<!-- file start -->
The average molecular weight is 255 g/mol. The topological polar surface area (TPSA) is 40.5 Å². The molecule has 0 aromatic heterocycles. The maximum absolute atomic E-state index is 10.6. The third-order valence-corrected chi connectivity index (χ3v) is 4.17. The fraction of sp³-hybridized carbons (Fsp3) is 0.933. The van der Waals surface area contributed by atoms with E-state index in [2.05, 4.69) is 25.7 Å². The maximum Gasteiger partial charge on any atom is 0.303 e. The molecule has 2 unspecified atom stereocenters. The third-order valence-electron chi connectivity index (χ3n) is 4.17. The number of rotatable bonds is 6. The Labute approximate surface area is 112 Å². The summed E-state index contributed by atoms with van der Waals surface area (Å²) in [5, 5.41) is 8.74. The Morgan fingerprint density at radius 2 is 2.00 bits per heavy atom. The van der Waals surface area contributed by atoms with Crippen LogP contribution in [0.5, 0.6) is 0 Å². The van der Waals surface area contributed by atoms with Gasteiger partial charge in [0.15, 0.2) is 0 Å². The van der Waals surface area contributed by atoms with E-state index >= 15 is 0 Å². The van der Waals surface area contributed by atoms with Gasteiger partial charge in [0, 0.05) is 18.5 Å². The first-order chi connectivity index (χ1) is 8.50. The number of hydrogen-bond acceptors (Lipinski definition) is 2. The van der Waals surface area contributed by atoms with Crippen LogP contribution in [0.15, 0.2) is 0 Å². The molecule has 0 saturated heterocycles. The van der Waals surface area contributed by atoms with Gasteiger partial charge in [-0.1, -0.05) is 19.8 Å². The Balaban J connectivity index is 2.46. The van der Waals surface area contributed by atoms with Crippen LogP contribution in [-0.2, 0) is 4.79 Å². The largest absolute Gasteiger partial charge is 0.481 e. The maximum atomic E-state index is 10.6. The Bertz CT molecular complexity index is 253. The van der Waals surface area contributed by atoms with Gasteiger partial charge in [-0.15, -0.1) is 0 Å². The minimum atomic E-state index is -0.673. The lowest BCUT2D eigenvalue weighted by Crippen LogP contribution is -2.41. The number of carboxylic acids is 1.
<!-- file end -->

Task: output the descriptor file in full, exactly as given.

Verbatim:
The average molecular weight is 255 g/mol. The topological polar surface area (TPSA) is 40.5 Å². The molecule has 0 aromatic heterocycles. The maximum absolute atomic E-state index is 10.6. The third-order valence-corrected chi connectivity index (χ3v) is 4.17. The fraction of sp³-hybridized carbons (Fsp3) is 0.933. The van der Waals surface area contributed by atoms with E-state index in [2.05, 4.69) is 25.7 Å². The maximum Gasteiger partial charge on any atom is 0.303 e. The molecule has 2 unspecified atom stereocenters. The third-order valence-electron chi connectivity index (χ3n) is 4.17. The number of rotatable bonds is 6. The Labute approximate surface area is 112 Å². The summed E-state index contributed by atoms with van der Waals surface area (Å²) in [5, 5.41) is 8.74. The Morgan fingerprint density at radius 2 is 2.00 bits per heavy atom. The van der Waals surface area contributed by atoms with Crippen LogP contribution in [0.5, 0.6) is 0 Å². The van der Waals surface area contributed by atoms with Gasteiger partial charge in [0.15, 0.2) is 0 Å². The van der Waals surface area contributed by atoms with E-state index >= 15 is 0 Å². The van der Waals surface area contributed by atoms with Gasteiger partial charge in [0, 0.05) is 18.5 Å². The first-order chi connectivity index (χ1) is 8.50. The number of hydrogen-bond acceptors (Lipinski definition) is 2. The van der Waals surface area contributed by atoms with Crippen LogP contribution in [0.15, 0.2) is 0 Å². The molecule has 0 saturated heterocycles. The van der Waals surface area contributed by atoms with Gasteiger partial charge in [-0.1, -0.05) is 19.8 Å². The Balaban J connectivity index is 2.46. The van der Waals surface area contributed by atoms with Crippen LogP contribution in [-0.2, 0) is 4.79 Å². The largest absolute Gasteiger partial charge is 0.481 e. The maximum atomic E-state index is 10.6. The Bertz CT molecular complexity index is 253. The van der Waals surface area contributed by atoms with Gasteiger partial charge in [-0.15, -0.1) is 0 Å². The minimum atomic E-state index is -0.673. The lowest BCUT2D eigenvalue weighted by Crippen LogP contribution is -2.41. The number of carboxylic acids is 1.